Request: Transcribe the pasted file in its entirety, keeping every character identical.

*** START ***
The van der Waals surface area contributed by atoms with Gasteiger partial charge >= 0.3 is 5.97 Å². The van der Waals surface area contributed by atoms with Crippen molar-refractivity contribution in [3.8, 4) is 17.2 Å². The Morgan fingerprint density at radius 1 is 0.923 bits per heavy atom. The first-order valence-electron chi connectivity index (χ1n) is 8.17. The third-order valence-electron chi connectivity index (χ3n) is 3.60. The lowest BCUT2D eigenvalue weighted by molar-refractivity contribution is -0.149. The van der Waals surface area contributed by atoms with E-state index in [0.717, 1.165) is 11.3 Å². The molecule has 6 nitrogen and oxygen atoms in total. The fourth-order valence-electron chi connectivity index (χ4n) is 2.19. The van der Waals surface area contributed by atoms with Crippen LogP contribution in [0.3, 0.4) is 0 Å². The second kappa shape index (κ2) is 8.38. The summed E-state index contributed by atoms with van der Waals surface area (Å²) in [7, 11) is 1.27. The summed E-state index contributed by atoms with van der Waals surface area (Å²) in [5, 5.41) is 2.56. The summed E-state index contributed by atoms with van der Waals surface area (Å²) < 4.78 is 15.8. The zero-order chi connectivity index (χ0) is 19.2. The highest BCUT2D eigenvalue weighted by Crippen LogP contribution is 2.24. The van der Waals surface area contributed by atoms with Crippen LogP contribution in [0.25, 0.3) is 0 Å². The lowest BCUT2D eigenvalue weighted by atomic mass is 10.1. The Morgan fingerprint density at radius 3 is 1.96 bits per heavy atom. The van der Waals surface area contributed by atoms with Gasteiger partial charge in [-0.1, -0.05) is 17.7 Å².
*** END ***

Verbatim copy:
The van der Waals surface area contributed by atoms with Gasteiger partial charge >= 0.3 is 5.97 Å². The van der Waals surface area contributed by atoms with Crippen molar-refractivity contribution in [3.8, 4) is 17.2 Å². The Morgan fingerprint density at radius 1 is 0.923 bits per heavy atom. The first-order valence-electron chi connectivity index (χ1n) is 8.17. The third-order valence-electron chi connectivity index (χ3n) is 3.60. The lowest BCUT2D eigenvalue weighted by molar-refractivity contribution is -0.149. The van der Waals surface area contributed by atoms with E-state index in [0.717, 1.165) is 11.3 Å². The molecule has 6 nitrogen and oxygen atoms in total. The fourth-order valence-electron chi connectivity index (χ4n) is 2.19. The van der Waals surface area contributed by atoms with Crippen LogP contribution in [0.3, 0.4) is 0 Å². The second kappa shape index (κ2) is 8.38. The summed E-state index contributed by atoms with van der Waals surface area (Å²) in [7, 11) is 1.27. The summed E-state index contributed by atoms with van der Waals surface area (Å²) in [5, 5.41) is 2.56. The summed E-state index contributed by atoms with van der Waals surface area (Å²) < 4.78 is 15.8. The zero-order chi connectivity index (χ0) is 19.2. The highest BCUT2D eigenvalue weighted by Crippen LogP contribution is 2.24. The van der Waals surface area contributed by atoms with Crippen LogP contribution in [0.25, 0.3) is 0 Å². The lowest BCUT2D eigenvalue weighted by atomic mass is 10.1. The Morgan fingerprint density at radius 3 is 1.96 bits per heavy atom. The van der Waals surface area contributed by atoms with Gasteiger partial charge in [-0.1, -0.05) is 17.7 Å².